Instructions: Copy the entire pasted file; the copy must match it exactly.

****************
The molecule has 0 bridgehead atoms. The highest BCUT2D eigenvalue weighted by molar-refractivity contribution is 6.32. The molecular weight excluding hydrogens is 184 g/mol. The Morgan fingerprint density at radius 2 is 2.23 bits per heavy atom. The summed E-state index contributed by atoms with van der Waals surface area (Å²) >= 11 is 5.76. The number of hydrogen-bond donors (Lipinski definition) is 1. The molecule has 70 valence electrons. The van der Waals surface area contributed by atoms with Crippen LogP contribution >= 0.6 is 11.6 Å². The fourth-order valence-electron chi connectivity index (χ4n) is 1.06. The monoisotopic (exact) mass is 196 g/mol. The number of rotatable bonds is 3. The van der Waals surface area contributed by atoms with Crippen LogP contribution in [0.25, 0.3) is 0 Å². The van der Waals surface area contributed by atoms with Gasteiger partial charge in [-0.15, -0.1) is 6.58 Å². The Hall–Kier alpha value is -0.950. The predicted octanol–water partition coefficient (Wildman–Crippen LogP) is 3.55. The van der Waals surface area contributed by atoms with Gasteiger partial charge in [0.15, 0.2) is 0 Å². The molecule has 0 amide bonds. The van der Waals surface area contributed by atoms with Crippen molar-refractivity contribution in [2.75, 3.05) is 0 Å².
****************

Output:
The molecule has 0 bridgehead atoms. The highest BCUT2D eigenvalue weighted by molar-refractivity contribution is 6.32. The molecular weight excluding hydrogens is 184 g/mol. The Morgan fingerprint density at radius 2 is 2.23 bits per heavy atom. The summed E-state index contributed by atoms with van der Waals surface area (Å²) >= 11 is 5.76. The number of hydrogen-bond donors (Lipinski definition) is 1. The molecule has 70 valence electrons. The van der Waals surface area contributed by atoms with Crippen LogP contribution >= 0.6 is 11.6 Å². The fourth-order valence-electron chi connectivity index (χ4n) is 1.06. The monoisotopic (exact) mass is 196 g/mol. The number of rotatable bonds is 3. The van der Waals surface area contributed by atoms with Crippen LogP contribution in [0.25, 0.3) is 0 Å². The van der Waals surface area contributed by atoms with Gasteiger partial charge in [-0.15, -0.1) is 6.58 Å². The Hall–Kier alpha value is -0.950. The predicted octanol–water partition coefficient (Wildman–Crippen LogP) is 3.55. The van der Waals surface area contributed by atoms with Gasteiger partial charge in [0.15, 0.2) is 0 Å². The molecule has 0 amide bonds. The van der Waals surface area contributed by atoms with Crippen molar-refractivity contribution in [2.75, 3.05) is 0 Å².